IDEAS home Printed from
MyIDEAS: Login to save this paper or follow this series

Short-Term Price Effects of a Carbon Tax and Implications for Sectors Competitiveness in Small Open Economies

  • Nicolas Gonne

Asymmetric climate policies are expected to distort the level-playing field regarding international trade, singularly to the detriment of small open economies. The paper develops a flexible method that provides essential input regarding the design of offsetting measures. It builds on input-output analysis and standard input-output data to provide proxies for both carbon-intensity and trade-intensity. These are used to reckon the impact that such policies like carbon taxation are expected to have on international competitiveness. The method is then applied to the case of Belgium.

If you experience problems downloading a file, check if you have the proper application to view it first. In case of further problems read the IDEAS help page. Note that these files are not on the IDEAS site. Please be patient as the files may be large.

File URL:
Download Restriction: no

Paper provided by CESifo Group Munich in its series CESifo Working Paper Series with number 3257.

in new window

Date of creation: 2010
Date of revision:
Handle: RePEc:ces:ceswps:_3257
Contact details of provider: Postal: Poschingerstrasse 5, 81679 Munich
Phone: +49 (89) 9224-0
Fax: +49 (89) 985369
Web page:

More information through EDIRC

References listed on IDEAS
Please report citation or reference errors to , or , if you are the registered author of the cited work, log in to your RePEc Author Service profile, click on "citations" and make appropriate adjustments.:

as in new window
  1. Michael Grubb & Karsten Neuhoff, 2006. "Allocation and competitiveness in the EU emissions trading scheme: policy overview," Climate Policy, Taylor & Francis Journals, vol. 6(1), pages 7-30, January.
  2. repec:reg:briefs:594 is not listed on IDEAS
  3. Creedy, John & Sleeman, Catherine, 2006. "Carbon taxation, prices and welfare in New Zealand," Ecological Economics, Elsevier, vol. 57(3), pages 333-345, May.
  4. J. C. Minx & T. Wiedmann & R. Wood & G. P. Peters & M. Lenzen & A. Owen & K. Scott & J. Barrett & K. Hubacek & G. Baiocchi & A. Paul & E. Dawkins & J. Briggs & D. Guan & S. Suh & F. Ackerman, 2009. "Input-Output Analysis And Carbon Footprinting: An Overview Of Applications," Economic Systems Research, Taylor & Francis Journals, vol. 21(3), pages 187-216.
  5. Monjon, Stéphanie & Quirion, Philippe, 2010. "How to design a border adjustment for the European Union Emissions Trading System ?," Economics Papers from University Paris Dauphine 123456789/7348, Paris Dauphine University.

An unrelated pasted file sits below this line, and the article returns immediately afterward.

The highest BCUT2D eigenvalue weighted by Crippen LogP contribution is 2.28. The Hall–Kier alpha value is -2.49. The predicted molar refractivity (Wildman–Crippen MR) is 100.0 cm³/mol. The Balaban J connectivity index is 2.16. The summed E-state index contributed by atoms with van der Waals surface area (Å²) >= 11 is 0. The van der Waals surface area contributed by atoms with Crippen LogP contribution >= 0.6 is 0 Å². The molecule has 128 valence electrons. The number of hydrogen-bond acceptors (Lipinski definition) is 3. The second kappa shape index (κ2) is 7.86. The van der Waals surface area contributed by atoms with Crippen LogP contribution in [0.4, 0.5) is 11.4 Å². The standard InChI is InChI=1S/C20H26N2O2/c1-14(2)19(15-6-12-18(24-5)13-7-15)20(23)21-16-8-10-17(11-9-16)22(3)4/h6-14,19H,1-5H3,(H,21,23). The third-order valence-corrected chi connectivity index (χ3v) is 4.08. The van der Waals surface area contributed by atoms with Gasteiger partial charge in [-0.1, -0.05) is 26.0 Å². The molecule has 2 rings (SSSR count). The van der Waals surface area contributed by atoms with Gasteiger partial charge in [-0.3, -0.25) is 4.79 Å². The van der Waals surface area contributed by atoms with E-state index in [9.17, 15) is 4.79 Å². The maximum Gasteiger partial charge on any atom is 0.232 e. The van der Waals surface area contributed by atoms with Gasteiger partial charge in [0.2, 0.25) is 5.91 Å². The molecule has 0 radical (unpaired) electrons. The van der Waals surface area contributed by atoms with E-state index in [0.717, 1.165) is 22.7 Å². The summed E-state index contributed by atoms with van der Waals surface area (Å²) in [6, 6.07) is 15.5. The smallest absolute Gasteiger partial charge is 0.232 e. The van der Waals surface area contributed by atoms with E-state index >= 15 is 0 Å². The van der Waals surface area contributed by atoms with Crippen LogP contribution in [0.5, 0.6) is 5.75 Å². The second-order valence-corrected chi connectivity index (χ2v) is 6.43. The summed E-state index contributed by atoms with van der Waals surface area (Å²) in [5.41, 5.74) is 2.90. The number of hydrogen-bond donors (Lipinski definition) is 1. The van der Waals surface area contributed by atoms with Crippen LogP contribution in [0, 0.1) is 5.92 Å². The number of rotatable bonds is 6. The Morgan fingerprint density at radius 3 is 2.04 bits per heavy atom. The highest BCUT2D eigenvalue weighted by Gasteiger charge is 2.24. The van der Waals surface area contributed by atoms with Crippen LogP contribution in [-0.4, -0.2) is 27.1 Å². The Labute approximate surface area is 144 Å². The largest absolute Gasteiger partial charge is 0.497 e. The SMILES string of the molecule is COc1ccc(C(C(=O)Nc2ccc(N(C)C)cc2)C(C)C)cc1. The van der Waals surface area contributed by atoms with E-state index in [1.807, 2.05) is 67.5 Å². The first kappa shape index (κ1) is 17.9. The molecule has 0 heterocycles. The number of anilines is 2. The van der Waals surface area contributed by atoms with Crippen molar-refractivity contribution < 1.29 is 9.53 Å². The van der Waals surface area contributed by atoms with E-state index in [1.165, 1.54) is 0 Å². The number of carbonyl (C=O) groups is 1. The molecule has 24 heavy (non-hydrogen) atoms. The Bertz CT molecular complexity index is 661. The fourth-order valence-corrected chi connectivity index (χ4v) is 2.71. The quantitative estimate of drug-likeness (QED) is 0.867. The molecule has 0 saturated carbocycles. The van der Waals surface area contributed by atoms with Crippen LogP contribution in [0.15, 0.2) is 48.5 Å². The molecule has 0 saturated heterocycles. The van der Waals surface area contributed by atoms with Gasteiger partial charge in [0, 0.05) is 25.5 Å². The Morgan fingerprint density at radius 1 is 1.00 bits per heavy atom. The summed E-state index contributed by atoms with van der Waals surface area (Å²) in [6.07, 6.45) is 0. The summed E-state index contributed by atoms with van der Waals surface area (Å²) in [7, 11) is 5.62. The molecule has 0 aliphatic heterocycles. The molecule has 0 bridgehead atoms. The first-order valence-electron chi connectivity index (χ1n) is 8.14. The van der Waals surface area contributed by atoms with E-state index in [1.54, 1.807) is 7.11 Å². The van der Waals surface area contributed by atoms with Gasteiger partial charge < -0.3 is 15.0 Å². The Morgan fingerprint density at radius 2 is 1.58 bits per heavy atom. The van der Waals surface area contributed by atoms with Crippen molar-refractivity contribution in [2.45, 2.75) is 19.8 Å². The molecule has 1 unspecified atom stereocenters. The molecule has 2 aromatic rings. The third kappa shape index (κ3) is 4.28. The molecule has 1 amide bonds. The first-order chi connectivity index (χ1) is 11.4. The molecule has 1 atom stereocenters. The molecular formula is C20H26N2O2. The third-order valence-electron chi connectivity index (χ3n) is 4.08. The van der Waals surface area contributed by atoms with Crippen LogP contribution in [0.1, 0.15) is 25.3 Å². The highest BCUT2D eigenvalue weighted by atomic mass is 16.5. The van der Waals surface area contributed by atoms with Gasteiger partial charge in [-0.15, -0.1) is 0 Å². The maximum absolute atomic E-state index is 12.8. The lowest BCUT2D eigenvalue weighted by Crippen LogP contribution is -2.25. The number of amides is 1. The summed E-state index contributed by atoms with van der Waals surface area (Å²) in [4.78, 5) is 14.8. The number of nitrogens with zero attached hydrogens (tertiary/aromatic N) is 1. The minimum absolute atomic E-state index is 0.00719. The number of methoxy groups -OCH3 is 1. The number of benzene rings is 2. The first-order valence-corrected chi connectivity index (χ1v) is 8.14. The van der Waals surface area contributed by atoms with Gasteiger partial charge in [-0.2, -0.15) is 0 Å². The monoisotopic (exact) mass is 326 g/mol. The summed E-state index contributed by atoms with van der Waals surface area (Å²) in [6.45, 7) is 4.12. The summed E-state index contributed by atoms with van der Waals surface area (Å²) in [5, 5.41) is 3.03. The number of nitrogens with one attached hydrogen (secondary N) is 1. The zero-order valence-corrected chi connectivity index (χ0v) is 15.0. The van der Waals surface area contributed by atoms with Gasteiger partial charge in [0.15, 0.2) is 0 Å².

6. Roland Ismer & Karsten Neuhoff, 2007. "Border tax adjustment: a feasible way to support stringent emission trading," European Journal of Law and Economics, Springer, vol. 24(2), pages 137-164, October.
  7. Helga Weisz & Faye Duchin, 2004. "Physical and Monetary Input-Output Analysis: What Makes the Difference?," Rensselaer Working Papers in Economics 0422, Rensselaer Polytechnic Institute, Department of Economics, revised May 2005.
  8. Zhang, ZhongXiang & Baranzini, Andrea, 2000. "What do we know about carbon taxes? an inquiry into their impacts on competitiveness and distribution of income," MPRA Paper 13225, University Library of Munich, Germany, revised Jan 2003.
Full references (including those not matched with items on IDEAS)

This item is not listed on Wikipedia, on a reading list or among the top items on IDEAS.

When requesting a correction, please mention this item's handle: RePEc:ces:ceswps:_3257. See general information about how to correct material in RePEc.

For technical questions regarding this item, or to correct its authors, title, abstract, bibliographic or download information, contact: (Julio Saavedra)

If you have authored this item and are not yet registered with RePEc, we encourage you to do it here. This allows to link your profile to this item. It also allows you to accept potential citations to this item that we are uncertain about.

If references are entirely missing, you can add them using this form.

If the full references list an item that is present in RePEc, but the system did not link to it, you can help with this form.

If you know of missing items citing this one, you can help us creating those links by adding the relevant references in the same way as above, for each refering item. If you are a registered author of this item, you may also want to check the "citations" tab in your profile, as there may be some citations waiting for confirmation.

Please note that corrections may take a couple of weeks to filter through the various RePEc services.

This information is provided to you by IDEAS at the Research Division of the Federal Reserve Bank of St. Louis using RePEc data.